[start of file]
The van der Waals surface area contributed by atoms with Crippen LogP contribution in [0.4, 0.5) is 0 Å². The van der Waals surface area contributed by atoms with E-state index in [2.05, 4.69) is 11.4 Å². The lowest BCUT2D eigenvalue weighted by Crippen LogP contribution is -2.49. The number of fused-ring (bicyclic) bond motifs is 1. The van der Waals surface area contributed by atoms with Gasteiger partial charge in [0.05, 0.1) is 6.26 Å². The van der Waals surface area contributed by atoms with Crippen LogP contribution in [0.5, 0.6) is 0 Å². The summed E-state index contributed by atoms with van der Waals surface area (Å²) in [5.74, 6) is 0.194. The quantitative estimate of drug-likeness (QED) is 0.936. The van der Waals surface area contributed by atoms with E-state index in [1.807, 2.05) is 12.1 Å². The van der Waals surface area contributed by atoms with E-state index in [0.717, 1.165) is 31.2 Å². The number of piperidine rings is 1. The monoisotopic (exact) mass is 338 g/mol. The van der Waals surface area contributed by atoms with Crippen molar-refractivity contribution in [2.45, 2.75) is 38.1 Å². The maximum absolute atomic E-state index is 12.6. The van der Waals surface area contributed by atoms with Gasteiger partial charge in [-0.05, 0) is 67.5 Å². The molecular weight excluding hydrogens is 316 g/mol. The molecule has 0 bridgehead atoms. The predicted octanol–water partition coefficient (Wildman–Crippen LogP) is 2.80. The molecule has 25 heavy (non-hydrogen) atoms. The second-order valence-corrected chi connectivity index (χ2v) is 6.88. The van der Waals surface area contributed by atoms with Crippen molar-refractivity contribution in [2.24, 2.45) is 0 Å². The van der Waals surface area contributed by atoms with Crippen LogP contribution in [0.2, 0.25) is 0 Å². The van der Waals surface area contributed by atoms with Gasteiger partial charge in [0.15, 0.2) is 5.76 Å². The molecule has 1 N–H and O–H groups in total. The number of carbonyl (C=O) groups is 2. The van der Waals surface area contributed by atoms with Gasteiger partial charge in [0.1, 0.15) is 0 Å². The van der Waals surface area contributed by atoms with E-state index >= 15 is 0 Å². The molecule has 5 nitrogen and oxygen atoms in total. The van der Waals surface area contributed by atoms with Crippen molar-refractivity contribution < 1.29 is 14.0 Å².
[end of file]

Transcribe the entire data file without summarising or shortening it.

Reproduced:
The van der Waals surface area contributed by atoms with Crippen LogP contribution in [0.4, 0.5) is 0 Å². The van der Waals surface area contributed by atoms with E-state index in [2.05, 4.69) is 11.4 Å². The lowest BCUT2D eigenvalue weighted by Crippen LogP contribution is -2.49. The number of fused-ring (bicyclic) bond motifs is 1. The van der Waals surface area contributed by atoms with Gasteiger partial charge in [0.05, 0.1) is 6.26 Å². The van der Waals surface area contributed by atoms with Crippen LogP contribution in [0.5, 0.6) is 0 Å². The summed E-state index contributed by atoms with van der Waals surface area (Å²) in [5.74, 6) is 0.194. The quantitative estimate of drug-likeness (QED) is 0.936. The van der Waals surface area contributed by atoms with E-state index in [1.807, 2.05) is 12.1 Å². The van der Waals surface area contributed by atoms with E-state index in [0.717, 1.165) is 31.2 Å². The number of piperidine rings is 1. The monoisotopic (exact) mass is 338 g/mol. The van der Waals surface area contributed by atoms with Crippen molar-refractivity contribution in [2.45, 2.75) is 38.1 Å². The maximum absolute atomic E-state index is 12.6. The van der Waals surface area contributed by atoms with Gasteiger partial charge in [-0.05, 0) is 67.5 Å². The molecular weight excluding hydrogens is 316 g/mol. The molecule has 0 bridgehead atoms. The predicted octanol–water partition coefficient (Wildman–Crippen LogP) is 2.80. The molecule has 25 heavy (non-hydrogen) atoms. The second-order valence-corrected chi connectivity index (χ2v) is 6.88. The van der Waals surface area contributed by atoms with Crippen molar-refractivity contribution in [2.24, 2.45) is 0 Å². The van der Waals surface area contributed by atoms with Crippen LogP contribution in [0.2, 0.25) is 0 Å². The van der Waals surface area contributed by atoms with Gasteiger partial charge in [0.15, 0.2) is 5.76 Å². The molecule has 1 N–H and O–H groups in total. The number of carbonyl (C=O) groups is 2. The van der Waals surface area contributed by atoms with Gasteiger partial charge in [0.1, 0.15) is 0 Å². The van der Waals surface area contributed by atoms with E-state index >= 15 is 0 Å². The molecule has 5 nitrogen and oxygen atoms in total. The van der Waals surface area contributed by atoms with Crippen molar-refractivity contribution < 1.29 is 14.0 Å².